Seizing upon her nickname as a juicy morsel to prove not only Tory and Labour politicians are sexually deviant, the Right-wing must have been disappointed to have their prejudices incinerated on learning it had been harvested, that is, lifted by an unknown and dumped in the site.
As well as having the cheekiest grin of all new MPs, Michelle is a stressed out mother, a constituency MP, and a Westminster politician, chasing back and forth Edinburgh to London, with absolutely no time for a bit on the side, even in a train toilet. (The automatic doors have a sneaky way of opening after locking, just as you sit on the pan.) Jeremy Bullock of Centrix Software took a close look at the account. Nothing stands up.
Here’s what he found…
(1) The email address is flagged as invalid. (2) The account was last updated on 30/04/2015. (3) The postcode given is EH12 7AF, a place she does not live. (4) Date of birth is wildly incorrect, 01/01/1978. (5) Her nickname is stated as ‘michsnp’, rather a give-away. (6) There’s no data to confirm identity. (8) There are no credit card transactions recorded for her, an odd omission.
In other words, somebody was being mischievous. Editor of the Telegraph, Mail, and Sun are now chewing their office carpet, already well frayed at the edges. Could this former professional musician’s appearance as ‘an MP to watch’ have staff at GCHQ excited, ready to mark her as a person of interest? What an honour.
Angry Man Five
Last year, we had the unsavoury antics of BBC journalist, Andrew Marr, thrust at us. By insult he promoted his abysmally inaccurate history book when he attended the book festival at Edinburgh’s International Arts Festival. This year, another BBC journalist, Nick Robinson, repeats the exercise to promote his book. (Did they exchange notes?)
Their partisan pettiness is wearisome to explain in detail other than to add, Alex Salmond describes the BBC’s coverage of the referendum as a disgrace, and Robinson’s attack on “Putin-like” protests against the corporation as something over which Robinson should be “embarrassed and ashamed”. Trust Salmond to be diplomatic.
Marr and Robinson are truly dishonest brothers in slime. But their attempts at self-aggrandisement, “we survived a million attacks from cybernats and arise better people” prompts remembrance not of the propaganda seen during my tenure at the BBC, but the odd, surreal moments.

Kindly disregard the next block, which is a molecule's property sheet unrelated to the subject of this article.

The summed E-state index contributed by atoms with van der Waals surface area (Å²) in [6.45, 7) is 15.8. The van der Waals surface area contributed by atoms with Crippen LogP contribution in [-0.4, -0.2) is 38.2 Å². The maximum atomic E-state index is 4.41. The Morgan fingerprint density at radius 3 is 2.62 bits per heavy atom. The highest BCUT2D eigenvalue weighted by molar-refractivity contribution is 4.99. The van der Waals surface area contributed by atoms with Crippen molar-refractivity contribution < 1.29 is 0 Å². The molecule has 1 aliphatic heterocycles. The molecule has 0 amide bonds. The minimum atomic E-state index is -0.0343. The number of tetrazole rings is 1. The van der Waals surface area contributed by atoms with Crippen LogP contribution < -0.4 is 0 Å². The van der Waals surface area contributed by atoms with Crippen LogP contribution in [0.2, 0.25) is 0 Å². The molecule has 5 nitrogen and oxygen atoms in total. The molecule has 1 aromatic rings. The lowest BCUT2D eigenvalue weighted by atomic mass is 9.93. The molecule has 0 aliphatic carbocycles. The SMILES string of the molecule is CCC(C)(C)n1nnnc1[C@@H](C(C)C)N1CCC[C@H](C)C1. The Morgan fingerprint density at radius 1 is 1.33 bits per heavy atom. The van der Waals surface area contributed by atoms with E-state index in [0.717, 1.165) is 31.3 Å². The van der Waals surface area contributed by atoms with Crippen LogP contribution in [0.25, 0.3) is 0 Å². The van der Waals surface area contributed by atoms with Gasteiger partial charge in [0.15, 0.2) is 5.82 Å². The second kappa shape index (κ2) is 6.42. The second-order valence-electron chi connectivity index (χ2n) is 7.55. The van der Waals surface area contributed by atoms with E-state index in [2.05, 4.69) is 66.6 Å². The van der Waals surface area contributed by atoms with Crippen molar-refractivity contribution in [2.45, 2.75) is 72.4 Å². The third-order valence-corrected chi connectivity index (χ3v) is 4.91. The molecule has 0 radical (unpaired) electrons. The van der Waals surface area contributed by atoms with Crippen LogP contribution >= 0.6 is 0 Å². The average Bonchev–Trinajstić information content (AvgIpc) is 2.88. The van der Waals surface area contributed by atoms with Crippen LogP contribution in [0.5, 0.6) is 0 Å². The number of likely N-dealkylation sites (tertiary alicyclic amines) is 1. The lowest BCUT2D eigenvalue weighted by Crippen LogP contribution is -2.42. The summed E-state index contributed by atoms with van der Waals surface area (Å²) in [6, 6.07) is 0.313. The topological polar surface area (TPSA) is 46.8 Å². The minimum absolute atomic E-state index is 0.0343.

Here, in no special order, are a few to amuse on this festival day:
One of my three programme researchers spent more time discussing her handsome hubby and the new VW Golf GTi they were buying, than actually doing research. When the car arrived at the office, she stopped work, left her desk, and spent the rest of the day driving it around Glasgow. On getting rebuked for abandoning her post for an afternoon she was promoted to junior producer.
A department colleague had a ‘private’ chat with me in which he objected to two Catholics included in a youth discussion section. Separating by religion was not a chore I assumed part of producing television programmes. Without being specific, he warned me I was “asking for trouble.” I noticed he had a thumb missing. “Removed by a Fenian bastard. The fucker used an axe.” True or false, he never explained what he had done to attract the crime of torture other than being a loyal Protestant and a ‘Brit’.
An executive announced publically that the BBC doesn’t commission many Scottish productions because there’s “not enough good talent to choose from”. The same executive issued an instruction by memorandum – memos are the staple diet of the BBC – that any worthwhile idea submitted by an independent company was to be rejected by due process, but sent to him for assessment. Presumably he implied if good, the BBC would steal it.
A different head of department, in fact, the (then) head of film, suggested I deposit 10% of the television purchase price in his Swiss bank account if I wanted the BBC to buy my film for transmission. I left his office empty-handed, and in despair of ever making films in Scotland. No one can convince me he was the sole bad apple. Historical record since tells us the BBC should be hung upside down and shaken until its pockets are emptied, and then sentenced to serving the community in perpetuity.
And finally, an arts producer on the point of arranging a discussion on the novel ‘Lanark‘ told me “We English consider Alisdair Gray a national treasure. You Scots should read him, sometime.”
The BBC was then and is still full of patronising Oxbridge graduates who know damn all of Scottish culture outside what they glean from a quick expenses-paid visit to the Edinburgh Festival. Some try to ingratiate by mentioning our majestic mountains and beautiful countryside by the ‘locks’, but the effect is to distance not attract. In between times, Scotland does not exist.
As a Scot denied his rights, it is easy to remain perpetually angry. The trick is not to release anger like a sluice gate, but to fire it like a well-directed hose, the kind preferred by London’s mayor against protestors, only in our case to knock flat the enemies of Scotland’s democracy. Believe me, no matter how far I travel in England I have yet to find that promised Garden of Eden the politicians illustrate in their manifesto ‘brochure’.
Yours, aye – still fuming.